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Adding Mods to your Starbound Server

Last updated: 06/18/20
written by  Nodecraft Staff

Get the Mods

Non-workshop mods are installed the exact same way on the server as on your computer; just use the File Manager to access the server's mods folder. The easiest way to get Steam Workshop mods is described below, and starts with subscribing to the mods in Steam Workshop, and letting steam download them automatically to the client on your local computer.

Subscribing to the Mods

Navigate to the workshop for Starbound on Steam, find the mods you're interested in and click on them to open up their workshop page. Then click the green "+ Subscribe" button. It's that simple!

Subscribing to Starbound mods on the Steam Workshop

When it's subscribed to, the button changes to say "Subscribed" with a checkmark, and steam has begin to automatically download the mods in the background to the local computer files. For a large number of mods, you might have to wait a little while for steam to finish downloading them all.

Preparing the Mods for Upload to the Server

To find where steam stores the mods it just downloaded, please do the following:

  • Right-click on "Starbound" in your game library, and the menu shown below will pop up. Click on "properties" at the bottom.

Starbound game properties within Steam

On the next pop-up window, click on the "Local Files" tab across the top, and then on "Browse Local Files".

Starbound browse local files in Steam

You will see this view of the game files on your local computer, as shown below. To get to where steam hides the mods, click on the arrow in the upper left to move up one level, which is circled in the screenshot.

In the screenshot below, you will also see a "mods" folder. That is NOT where steam put the workshop mods that it downloads automatically. The "mods" folder is where you manually add your own mods, and after a fresh install this folder is usually empty .

A view of the local files for starbound

In the next level up, you will see a list of all the Steam games installed, and you will click that same arrow one more time to go up another level. Then you should see this…

Starbound mods folder location with workshop

The Workshop folder is where Steam stores all the content that it downloads for all games. Click on the folder to open it.

  • Then click on the folder Content.

  • Inside Content are folders with numbers on them. Those are the master ID numbers of Steam games.

The ID number for Starbound is 211820, so click on that folder. Inside there, you will see a folder for every mod that you subscribed to. The names of the folders are the Steam workshop ID for that mod. Inside each folder is a file called "contents.pak".

Leave the mods in those numbered folders. Upload all the numbered folders for the mods you want to use to the server.

Upload the Mod Folders to the Server

We highly recommend using a program to package and compress the folders, such as a program that does .zip or .rar formats. This will make a single file that is often smaller then all the separate folders were (and smaller means faster upload).

Then upload that zip file to the server, to the folder /mods. You can use drag and drop in the file manager, or an actual FTP program to move the file. Lastly, unpackage the files.

We have support for unzipping file directly in the file manager view. Just select a single zip format file, and an "Unzip" button will appear along the top of the file manager window. A similar button for .rar format will appear if you select a .rar file.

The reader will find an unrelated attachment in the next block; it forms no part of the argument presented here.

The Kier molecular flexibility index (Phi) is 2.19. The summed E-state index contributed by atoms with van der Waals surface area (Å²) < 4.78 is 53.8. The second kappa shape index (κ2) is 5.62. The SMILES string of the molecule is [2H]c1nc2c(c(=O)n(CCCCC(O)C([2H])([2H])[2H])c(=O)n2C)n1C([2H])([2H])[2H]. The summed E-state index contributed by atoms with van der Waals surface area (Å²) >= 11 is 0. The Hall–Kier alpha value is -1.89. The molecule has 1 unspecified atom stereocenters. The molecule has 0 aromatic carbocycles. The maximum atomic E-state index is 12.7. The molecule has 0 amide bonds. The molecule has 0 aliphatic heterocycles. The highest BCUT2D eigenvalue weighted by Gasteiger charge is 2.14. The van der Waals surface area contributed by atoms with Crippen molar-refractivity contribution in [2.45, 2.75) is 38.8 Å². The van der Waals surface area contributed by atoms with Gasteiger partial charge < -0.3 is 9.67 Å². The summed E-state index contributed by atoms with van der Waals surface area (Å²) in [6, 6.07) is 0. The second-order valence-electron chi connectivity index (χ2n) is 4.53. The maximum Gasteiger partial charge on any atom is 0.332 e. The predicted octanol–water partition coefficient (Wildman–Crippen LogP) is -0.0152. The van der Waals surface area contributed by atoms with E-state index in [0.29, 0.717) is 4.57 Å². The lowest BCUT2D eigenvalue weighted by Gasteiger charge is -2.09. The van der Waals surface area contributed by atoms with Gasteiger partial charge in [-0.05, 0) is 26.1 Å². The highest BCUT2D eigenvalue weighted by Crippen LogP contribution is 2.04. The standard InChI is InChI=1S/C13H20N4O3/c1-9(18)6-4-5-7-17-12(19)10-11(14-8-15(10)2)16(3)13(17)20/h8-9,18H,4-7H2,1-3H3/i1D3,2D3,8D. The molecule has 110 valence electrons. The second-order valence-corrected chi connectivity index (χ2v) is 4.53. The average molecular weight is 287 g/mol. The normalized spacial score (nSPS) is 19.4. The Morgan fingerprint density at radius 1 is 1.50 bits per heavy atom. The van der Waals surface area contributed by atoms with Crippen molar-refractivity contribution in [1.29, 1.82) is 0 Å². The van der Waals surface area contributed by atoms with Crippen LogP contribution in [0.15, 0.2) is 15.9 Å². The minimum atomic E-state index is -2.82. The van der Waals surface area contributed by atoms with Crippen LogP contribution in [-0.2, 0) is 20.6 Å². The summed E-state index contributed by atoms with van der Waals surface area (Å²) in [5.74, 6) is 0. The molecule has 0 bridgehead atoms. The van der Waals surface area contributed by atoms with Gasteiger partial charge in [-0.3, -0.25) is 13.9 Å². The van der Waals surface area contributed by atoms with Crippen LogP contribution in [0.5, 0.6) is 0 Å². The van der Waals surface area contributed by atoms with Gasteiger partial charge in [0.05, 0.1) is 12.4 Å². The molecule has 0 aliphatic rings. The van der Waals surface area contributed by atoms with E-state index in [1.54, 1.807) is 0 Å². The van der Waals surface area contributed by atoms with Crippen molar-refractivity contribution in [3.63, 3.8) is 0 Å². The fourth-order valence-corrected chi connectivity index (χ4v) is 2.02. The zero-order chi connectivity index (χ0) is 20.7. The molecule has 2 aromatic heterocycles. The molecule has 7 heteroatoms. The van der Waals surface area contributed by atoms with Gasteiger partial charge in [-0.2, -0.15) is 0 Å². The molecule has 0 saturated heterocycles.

Use Nodecraft's Panel to Rename Files

The last step before the server can actually use the mods, is the file inside every numbered folder needs to be moved out of that folder and directly into the /mods folder. The server will not load any files inside other folders inside /mods. The problem with that is, they're all named the same exact name: content.pak.

In the Nodecraft file manager, this will cause them to overwrite each other when you start moving them (move 20 files with the same name, and when you finish, there's only 1 there. A file that was overwritten 19 times). So they all need to be renamed something unique. The usual method is to rename them to the workshop ID number (the number that the mod folders are named).

If you have a lot of mods, this will take a while, and it's kind of tedious. So, at Nodecraft, we have a magic button that does it all for you. Seriously, magic button.

A view of the mod section of a Nodecraft Starbound server, showing how to automatically rename the mods

After uploading the mod folders, go to the "Mods (wip)" tab of the control panel, and click on the blue button labelled "Steam Workshop Fix". This will:

  • take the content.pak file out of every numbered mod folder.
  • automatically re-name it to the workshop ID number.
  • then move them directly into the /mods folder.
  • When it finishes, the numbered mod folders that were uploaded should be empty, and they can be deleted later on if you want.

So, click button. Boom, done. Time to play.

This only works if you left the mod folders exactly as they were, inside the numbered mod folders.

If you don't have a magic button that does this for you (ie, you're trying to set up your own server at home), then all the content.pak files needs to be renamed and moved manually. We highly suggest you use the Workshop ID numbers so you can tell what is what later on.

Restart the Server to Load the Mods

Please restart the server, and it should automatically load every mod in the /mods folder. If there are any issues with a mod loading at startup, the "Console" tab of the server will usually contain any error messages related to that.

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